Tuesday, July 26, 2016

Mandatory retirement in Canada

The summer issue of Labor Law Journal carried an interesting article about the state of mandatory retirement practices in Canada. “The Uncertain State of mandatory Retirement in Canada” queries to degree to which mandatory retirement at age 65 has been abolished in Canada.

Presently, Canadians subjected to a mandatory retirement rule can file human rights complaints based on age discrimination. (Some jurisdictions may also preclude claims where the claim arises from a requirement in retirement or pension plan.)

All jurisdictions also have statutory retirement requirements for some occupations (e.g., police, judges). In other occupations, employer seeking to impose mandatory retirement must demonstrate that the policy comprises a bona fide occupational requirement.

The Meiorin test for bona fide occupational requirements requires the policy must be adopted in good faith, for a rational job-related purpose, and is reasonably necessary to accomplish that purpose. Few mandatory retirement policies have met these criteria when challenged, although some employers have successfully argued accommodation imposes undue hardship.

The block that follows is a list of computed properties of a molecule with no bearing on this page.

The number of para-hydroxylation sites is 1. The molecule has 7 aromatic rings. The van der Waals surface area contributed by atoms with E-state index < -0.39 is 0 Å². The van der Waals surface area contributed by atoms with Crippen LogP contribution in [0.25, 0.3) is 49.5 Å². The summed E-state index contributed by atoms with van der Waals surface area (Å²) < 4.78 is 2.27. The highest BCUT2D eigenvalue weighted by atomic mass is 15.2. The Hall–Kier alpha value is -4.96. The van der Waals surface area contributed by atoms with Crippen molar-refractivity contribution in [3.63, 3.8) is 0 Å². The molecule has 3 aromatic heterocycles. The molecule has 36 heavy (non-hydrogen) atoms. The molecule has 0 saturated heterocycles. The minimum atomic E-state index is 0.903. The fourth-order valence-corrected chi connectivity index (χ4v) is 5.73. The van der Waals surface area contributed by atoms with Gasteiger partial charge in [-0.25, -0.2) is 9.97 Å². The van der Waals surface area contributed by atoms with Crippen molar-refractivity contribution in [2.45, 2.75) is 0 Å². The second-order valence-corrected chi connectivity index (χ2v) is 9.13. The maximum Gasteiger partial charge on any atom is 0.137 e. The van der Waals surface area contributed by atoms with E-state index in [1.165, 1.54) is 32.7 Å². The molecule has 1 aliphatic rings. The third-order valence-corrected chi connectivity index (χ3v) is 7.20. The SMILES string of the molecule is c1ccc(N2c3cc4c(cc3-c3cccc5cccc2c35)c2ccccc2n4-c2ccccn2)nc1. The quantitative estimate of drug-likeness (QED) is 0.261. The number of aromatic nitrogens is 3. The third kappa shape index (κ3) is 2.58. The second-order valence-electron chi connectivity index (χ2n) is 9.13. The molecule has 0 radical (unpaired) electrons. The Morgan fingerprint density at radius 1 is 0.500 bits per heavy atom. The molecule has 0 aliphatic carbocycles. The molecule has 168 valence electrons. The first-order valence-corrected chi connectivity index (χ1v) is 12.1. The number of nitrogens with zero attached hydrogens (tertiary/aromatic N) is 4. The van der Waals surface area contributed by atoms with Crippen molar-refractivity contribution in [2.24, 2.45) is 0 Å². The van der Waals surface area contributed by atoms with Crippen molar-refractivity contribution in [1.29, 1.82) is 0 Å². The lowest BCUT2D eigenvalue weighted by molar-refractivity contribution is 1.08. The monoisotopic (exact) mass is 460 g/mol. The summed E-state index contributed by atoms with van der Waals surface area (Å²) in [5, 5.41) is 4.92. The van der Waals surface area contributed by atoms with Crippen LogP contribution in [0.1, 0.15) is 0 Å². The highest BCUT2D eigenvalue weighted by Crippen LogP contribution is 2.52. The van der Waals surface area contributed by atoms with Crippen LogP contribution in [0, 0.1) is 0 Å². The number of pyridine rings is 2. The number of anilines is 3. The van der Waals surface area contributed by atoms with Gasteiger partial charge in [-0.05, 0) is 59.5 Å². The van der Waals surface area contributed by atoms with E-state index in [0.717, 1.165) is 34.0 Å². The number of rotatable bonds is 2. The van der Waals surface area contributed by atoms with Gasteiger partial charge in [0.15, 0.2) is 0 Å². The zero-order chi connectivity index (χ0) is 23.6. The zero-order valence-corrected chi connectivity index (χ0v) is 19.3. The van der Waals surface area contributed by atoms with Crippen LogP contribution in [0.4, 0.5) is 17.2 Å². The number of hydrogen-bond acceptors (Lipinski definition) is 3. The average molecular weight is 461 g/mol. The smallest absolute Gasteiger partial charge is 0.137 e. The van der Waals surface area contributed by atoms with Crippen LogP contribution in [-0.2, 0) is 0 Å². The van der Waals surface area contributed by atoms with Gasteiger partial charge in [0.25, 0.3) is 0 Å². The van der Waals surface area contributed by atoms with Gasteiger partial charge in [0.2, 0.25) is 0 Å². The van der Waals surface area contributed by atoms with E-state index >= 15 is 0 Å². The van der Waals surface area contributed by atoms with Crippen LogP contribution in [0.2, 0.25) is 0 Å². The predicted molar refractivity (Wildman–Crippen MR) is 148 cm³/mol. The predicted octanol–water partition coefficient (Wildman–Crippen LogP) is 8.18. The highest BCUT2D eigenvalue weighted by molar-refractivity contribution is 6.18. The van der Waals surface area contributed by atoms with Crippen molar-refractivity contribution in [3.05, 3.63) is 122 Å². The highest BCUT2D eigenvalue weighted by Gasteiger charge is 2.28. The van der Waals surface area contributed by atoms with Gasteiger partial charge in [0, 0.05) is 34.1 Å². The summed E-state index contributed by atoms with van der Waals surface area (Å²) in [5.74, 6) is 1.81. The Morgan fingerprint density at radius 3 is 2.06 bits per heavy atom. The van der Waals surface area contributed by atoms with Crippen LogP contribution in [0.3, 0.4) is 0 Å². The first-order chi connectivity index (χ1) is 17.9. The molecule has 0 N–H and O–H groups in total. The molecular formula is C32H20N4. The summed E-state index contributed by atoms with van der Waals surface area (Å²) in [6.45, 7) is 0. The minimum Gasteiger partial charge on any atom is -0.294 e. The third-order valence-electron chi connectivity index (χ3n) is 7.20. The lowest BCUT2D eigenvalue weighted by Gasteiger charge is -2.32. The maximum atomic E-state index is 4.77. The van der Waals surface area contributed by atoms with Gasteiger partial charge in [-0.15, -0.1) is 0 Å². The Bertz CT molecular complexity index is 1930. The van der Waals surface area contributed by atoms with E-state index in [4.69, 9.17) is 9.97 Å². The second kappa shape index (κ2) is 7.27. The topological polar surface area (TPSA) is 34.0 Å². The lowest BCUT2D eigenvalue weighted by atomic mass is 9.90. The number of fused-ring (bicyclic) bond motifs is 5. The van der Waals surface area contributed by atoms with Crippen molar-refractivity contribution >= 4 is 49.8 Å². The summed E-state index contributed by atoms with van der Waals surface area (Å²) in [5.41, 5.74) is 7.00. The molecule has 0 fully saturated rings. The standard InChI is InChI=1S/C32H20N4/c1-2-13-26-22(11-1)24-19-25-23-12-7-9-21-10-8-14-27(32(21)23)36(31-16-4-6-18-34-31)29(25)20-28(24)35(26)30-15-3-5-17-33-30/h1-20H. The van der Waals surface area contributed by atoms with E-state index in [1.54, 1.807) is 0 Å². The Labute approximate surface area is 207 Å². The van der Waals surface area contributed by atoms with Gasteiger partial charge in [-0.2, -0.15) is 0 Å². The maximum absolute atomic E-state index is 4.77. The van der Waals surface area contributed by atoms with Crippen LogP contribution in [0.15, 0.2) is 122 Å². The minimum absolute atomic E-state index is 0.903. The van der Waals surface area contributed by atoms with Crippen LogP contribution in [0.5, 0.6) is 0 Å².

The article concludes with an interesting discussion of legitimate strategies available to employers seeking to create turn over among older workers. These include reducing the availability of pensions (these were historically the quid pro quo for mandatory retirement), requiring medical or competency testing, offering financial incentives for retirement, or provide notice of termination (with the risk of an age discrimination complaint).

-- Bob Barnetson

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